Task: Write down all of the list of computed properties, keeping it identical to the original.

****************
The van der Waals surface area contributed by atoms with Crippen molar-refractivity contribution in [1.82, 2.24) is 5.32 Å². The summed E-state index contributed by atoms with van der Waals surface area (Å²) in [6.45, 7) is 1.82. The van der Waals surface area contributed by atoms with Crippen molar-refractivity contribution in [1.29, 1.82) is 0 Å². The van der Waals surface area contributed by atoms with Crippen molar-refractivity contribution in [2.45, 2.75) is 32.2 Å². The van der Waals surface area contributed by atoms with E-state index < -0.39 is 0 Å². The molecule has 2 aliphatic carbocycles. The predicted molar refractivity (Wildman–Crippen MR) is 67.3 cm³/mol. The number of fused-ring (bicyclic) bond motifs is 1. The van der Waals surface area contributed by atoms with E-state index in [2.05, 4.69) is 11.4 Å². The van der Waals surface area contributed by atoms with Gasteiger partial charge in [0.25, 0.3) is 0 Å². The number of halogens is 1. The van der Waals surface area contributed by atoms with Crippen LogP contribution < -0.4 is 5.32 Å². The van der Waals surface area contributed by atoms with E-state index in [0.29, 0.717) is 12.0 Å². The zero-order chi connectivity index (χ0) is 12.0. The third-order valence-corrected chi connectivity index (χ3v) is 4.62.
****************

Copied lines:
The van der Waals surface area contributed by atoms with Crippen molar-refractivity contribution in [1.82, 2.24) is 5.32 Å². The summed E-state index contributed by atoms with van der Waals surface area (Å²) in [6.45, 7) is 1.82. The van der Waals surface area contributed by atoms with Crippen molar-refractivity contribution in [1.29, 1.82) is 0 Å². The van der Waals surface area contributed by atoms with Crippen molar-refractivity contribution in [2.45, 2.75) is 32.2 Å². The van der Waals surface area contributed by atoms with E-state index < -0.39 is 0 Å². The molecule has 2 aliphatic carbocycles. The predicted molar refractivity (Wildman–Crippen MR) is 67.3 cm³/mol. The number of fused-ring (bicyclic) bond motifs is 1. The van der Waals surface area contributed by atoms with E-state index in [2.05, 4.69) is 11.4 Å². The van der Waals surface area contributed by atoms with Gasteiger partial charge in [0.25, 0.3) is 0 Å². The number of halogens is 1. The van der Waals surface area contributed by atoms with Crippen LogP contribution < -0.4 is 5.32 Å². The van der Waals surface area contributed by atoms with E-state index in [0.29, 0.717) is 12.0 Å². The zero-order chi connectivity index (χ0) is 12.0. The third-order valence-corrected chi connectivity index (χ3v) is 4.62.